Cal Ripken Collection:  2 of 22:  Cal Ripken, Jr.

The Cal Ripken Collection insert set is seeded 1:12 packs...and with 22 total cards in the set this is one tough cookie to complete!  I can tell you right now that I have no plans of trying for this set, though this is a pretty nice card.

That was an awesome pack - a nice Cincinnati Reds card, three parallels, and a Ripken insert.  Hard to complain.

Monday, January 23, 2017

1996 Upper Deck Collector's Choice: Pack #12: In Which I Pull Card #1 in the Set!

Today's pack is number 12 in the box...which means we have officially hit the one-third mark.  Don't you miss boxes that crammed 36 packs in them (and with 10 cards per pack to boot)?  I know I do.  Simply holding the box makes me feel like I'm getting my money's worth out of the experience!

Pack 12:
1.  Cal Ripken, Jr.

I don't usually have the best luck at pulling card #1 from a set.  It seems like that number is often lurking on my initial want list when I post it!  As such, I'm happy to nab the #1 card from this set...and I'm even happier to report that it is a sweet Ripken card!
7.  Stat Leaders:  Hideo Nomo & Randy Johnson
15.  John Wasdin
191.  Mike Fetters
239.  Scott Brosius
283.  Allen Battle
306. Deion Sanders

I totally forgot that Deion went from the Reds to the Giants in 1995.  
You Make the Play:  44.  Rondell White (flyout)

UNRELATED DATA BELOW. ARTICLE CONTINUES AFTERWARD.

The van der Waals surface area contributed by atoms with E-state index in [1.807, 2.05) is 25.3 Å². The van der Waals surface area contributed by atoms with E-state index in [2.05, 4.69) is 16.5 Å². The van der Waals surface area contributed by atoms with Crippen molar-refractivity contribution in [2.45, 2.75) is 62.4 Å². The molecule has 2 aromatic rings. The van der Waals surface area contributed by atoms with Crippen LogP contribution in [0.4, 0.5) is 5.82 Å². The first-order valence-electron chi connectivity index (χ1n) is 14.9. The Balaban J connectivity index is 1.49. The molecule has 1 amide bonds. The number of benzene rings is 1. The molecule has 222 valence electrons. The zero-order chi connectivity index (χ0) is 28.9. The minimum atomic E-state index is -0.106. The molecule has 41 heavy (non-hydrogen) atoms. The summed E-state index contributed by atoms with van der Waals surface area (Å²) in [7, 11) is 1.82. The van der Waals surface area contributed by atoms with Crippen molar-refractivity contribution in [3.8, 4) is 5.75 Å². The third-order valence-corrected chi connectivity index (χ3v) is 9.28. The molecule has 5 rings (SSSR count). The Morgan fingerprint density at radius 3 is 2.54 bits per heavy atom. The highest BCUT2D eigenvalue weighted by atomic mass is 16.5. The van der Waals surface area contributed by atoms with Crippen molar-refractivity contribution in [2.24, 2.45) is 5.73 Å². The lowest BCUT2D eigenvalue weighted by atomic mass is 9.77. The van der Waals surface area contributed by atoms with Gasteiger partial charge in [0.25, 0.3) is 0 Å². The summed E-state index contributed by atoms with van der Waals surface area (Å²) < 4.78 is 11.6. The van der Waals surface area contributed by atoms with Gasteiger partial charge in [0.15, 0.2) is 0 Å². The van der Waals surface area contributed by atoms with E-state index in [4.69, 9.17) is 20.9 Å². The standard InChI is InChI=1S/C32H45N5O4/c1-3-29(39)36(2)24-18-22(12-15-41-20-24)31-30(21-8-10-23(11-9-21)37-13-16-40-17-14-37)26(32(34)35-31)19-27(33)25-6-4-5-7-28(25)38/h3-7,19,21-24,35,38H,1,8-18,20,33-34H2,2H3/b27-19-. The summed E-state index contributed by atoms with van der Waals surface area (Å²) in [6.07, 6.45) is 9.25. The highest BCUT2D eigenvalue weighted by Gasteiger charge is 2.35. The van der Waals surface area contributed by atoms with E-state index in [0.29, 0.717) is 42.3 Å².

In our ongoing game, White's flyout gives us two outs in the top of the second inning with our team currently leading 4-1 (and a runner still on first base).
Silver Signatures:
339.  Roberto Alomar

I like the International Flavor subset cards quite a bit - and the silver signature actually adds to the card in my opinion.
347.  Bob Tewksbury

Not a bad way to end the first third of the box.  I'm super happy with the Cal Ripken, Jr. card most of all.

Sunday, January 22, 2017

Barry Larkin Collection 500: 2004 Skybox Autographics - #BL/KM - Prospects Endorsed Dual Relic (#/500)

Barry Larkin & Kaz Matsui
Year:  2004
Brand:  Skybox Autographics
Insert set:  Prospects Endorsed Dual Relic
Card number:  PEJ-BL/KM (#448/500)

I bought this card off of eBay last summer but I decided to hold on to it in terms of showing it off on the blog until my 500th Barry Larkin post!  This is my first dual relic involving Barry Larkin and I happen to like it quite a bit.

The 2004 Skybox Autographics set was a set that I had never heard of.  According to baseballcardpedia, Larkin actually has quite a few cards in the set (many of which I would like to track down some day) but, strangely, he does not have a regular base card in the set.